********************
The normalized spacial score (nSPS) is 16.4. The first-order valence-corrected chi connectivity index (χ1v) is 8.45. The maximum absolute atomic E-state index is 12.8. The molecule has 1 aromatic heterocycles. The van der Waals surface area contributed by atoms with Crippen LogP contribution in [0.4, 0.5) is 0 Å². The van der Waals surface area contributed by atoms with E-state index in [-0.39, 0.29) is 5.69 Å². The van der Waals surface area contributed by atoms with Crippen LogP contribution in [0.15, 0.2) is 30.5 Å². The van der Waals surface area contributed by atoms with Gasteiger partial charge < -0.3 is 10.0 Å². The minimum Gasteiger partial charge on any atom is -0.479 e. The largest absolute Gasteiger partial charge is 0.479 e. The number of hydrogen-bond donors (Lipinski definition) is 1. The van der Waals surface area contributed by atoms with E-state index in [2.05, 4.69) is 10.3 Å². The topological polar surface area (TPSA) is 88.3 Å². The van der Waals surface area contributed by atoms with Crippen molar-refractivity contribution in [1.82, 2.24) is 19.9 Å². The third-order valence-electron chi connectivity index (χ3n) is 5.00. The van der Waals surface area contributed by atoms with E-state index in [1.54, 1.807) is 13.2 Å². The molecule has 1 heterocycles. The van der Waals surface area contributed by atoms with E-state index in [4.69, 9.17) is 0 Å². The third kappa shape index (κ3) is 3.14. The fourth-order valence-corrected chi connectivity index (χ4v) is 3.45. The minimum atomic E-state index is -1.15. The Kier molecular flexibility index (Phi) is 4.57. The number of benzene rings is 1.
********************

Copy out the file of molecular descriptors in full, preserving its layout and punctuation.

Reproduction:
The normalized spacial score (nSPS) is 16.4. The first-order valence-corrected chi connectivity index (χ1v) is 8.45. The maximum absolute atomic E-state index is 12.8. The molecule has 1 aromatic heterocycles. The van der Waals surface area contributed by atoms with Crippen LogP contribution in [0.4, 0.5) is 0 Å². The van der Waals surface area contributed by atoms with E-state index in [-0.39, 0.29) is 5.69 Å². The van der Waals surface area contributed by atoms with Crippen LogP contribution in [0.15, 0.2) is 30.5 Å². The van der Waals surface area contributed by atoms with Gasteiger partial charge < -0.3 is 10.0 Å². The minimum Gasteiger partial charge on any atom is -0.479 e. The largest absolute Gasteiger partial charge is 0.479 e. The number of hydrogen-bond donors (Lipinski definition) is 1. The van der Waals surface area contributed by atoms with E-state index in [2.05, 4.69) is 10.3 Å². The topological polar surface area (TPSA) is 88.3 Å². The van der Waals surface area contributed by atoms with Crippen molar-refractivity contribution in [1.82, 2.24) is 19.9 Å². The third-order valence-electron chi connectivity index (χ3n) is 5.00. The van der Waals surface area contributed by atoms with E-state index in [1.54, 1.807) is 13.2 Å². The molecule has 1 heterocycles. The van der Waals surface area contributed by atoms with E-state index in [4.69, 9.17) is 0 Å². The third kappa shape index (κ3) is 3.14. The fourth-order valence-corrected chi connectivity index (χ4v) is 3.45. The minimum atomic E-state index is -1.15. The Kier molecular flexibility index (Phi) is 4.57. The number of benzene rings is 1.